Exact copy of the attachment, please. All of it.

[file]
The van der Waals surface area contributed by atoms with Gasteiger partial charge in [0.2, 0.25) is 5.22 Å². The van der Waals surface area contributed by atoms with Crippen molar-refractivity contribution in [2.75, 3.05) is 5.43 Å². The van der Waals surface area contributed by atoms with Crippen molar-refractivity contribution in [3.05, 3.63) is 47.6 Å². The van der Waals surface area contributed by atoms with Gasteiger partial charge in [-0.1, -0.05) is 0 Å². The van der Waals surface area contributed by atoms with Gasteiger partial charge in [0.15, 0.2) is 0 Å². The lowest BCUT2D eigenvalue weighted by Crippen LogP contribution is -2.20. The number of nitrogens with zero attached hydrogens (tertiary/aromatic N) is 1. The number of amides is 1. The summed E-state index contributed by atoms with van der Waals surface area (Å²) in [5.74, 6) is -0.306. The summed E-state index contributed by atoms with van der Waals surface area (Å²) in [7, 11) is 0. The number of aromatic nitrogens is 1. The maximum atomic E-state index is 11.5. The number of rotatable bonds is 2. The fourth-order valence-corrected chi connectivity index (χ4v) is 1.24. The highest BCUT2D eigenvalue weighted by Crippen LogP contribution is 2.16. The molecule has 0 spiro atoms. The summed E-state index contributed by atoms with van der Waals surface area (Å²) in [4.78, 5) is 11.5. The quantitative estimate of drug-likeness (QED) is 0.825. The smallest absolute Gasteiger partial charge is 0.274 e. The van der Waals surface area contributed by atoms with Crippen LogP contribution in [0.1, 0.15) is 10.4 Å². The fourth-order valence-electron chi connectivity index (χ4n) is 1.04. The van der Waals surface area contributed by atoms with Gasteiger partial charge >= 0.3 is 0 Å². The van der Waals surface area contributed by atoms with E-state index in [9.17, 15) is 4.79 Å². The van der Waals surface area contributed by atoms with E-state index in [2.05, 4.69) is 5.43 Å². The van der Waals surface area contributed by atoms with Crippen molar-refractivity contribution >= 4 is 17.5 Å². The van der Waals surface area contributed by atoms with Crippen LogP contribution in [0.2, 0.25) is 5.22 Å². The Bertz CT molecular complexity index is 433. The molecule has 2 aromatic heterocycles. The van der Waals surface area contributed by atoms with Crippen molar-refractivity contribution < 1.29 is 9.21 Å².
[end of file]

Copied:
The van der Waals surface area contributed by atoms with Gasteiger partial charge in [0.2, 0.25) is 5.22 Å². The van der Waals surface area contributed by atoms with Crippen molar-refractivity contribution in [2.75, 3.05) is 5.43 Å². The van der Waals surface area contributed by atoms with Crippen molar-refractivity contribution in [3.05, 3.63) is 47.6 Å². The van der Waals surface area contributed by atoms with Gasteiger partial charge in [-0.1, -0.05) is 0 Å². The van der Waals surface area contributed by atoms with Gasteiger partial charge in [0.15, 0.2) is 0 Å². The lowest BCUT2D eigenvalue weighted by Crippen LogP contribution is -2.20. The number of nitrogens with zero attached hydrogens (tertiary/aromatic N) is 1. The number of amides is 1. The summed E-state index contributed by atoms with van der Waals surface area (Å²) in [5.74, 6) is -0.306. The summed E-state index contributed by atoms with van der Waals surface area (Å²) in [7, 11) is 0. The number of aromatic nitrogens is 1. The maximum atomic E-state index is 11.5. The number of rotatable bonds is 2. The fourth-order valence-corrected chi connectivity index (χ4v) is 1.24. The highest BCUT2D eigenvalue weighted by Crippen LogP contribution is 2.16. The molecule has 0 spiro atoms. The summed E-state index contributed by atoms with van der Waals surface area (Å²) in [4.78, 5) is 11.5. The quantitative estimate of drug-likeness (QED) is 0.825. The smallest absolute Gasteiger partial charge is 0.274 e. The van der Waals surface area contributed by atoms with Crippen LogP contribution in [0.1, 0.15) is 10.4 Å². The fourth-order valence-electron chi connectivity index (χ4n) is 1.04. The van der Waals surface area contributed by atoms with Gasteiger partial charge >= 0.3 is 0 Å². The van der Waals surface area contributed by atoms with E-state index in [9.17, 15) is 4.79 Å². The van der Waals surface area contributed by atoms with E-state index in [2.05, 4.69) is 5.43 Å². The van der Waals surface area contributed by atoms with Crippen molar-refractivity contribution >= 4 is 17.5 Å². The van der Waals surface area contributed by atoms with Crippen LogP contribution in [0.2, 0.25) is 5.22 Å². The Bertz CT molecular complexity index is 433. The molecule has 2 aromatic heterocycles. The van der Waals surface area contributed by atoms with Crippen molar-refractivity contribution < 1.29 is 9.21 Å².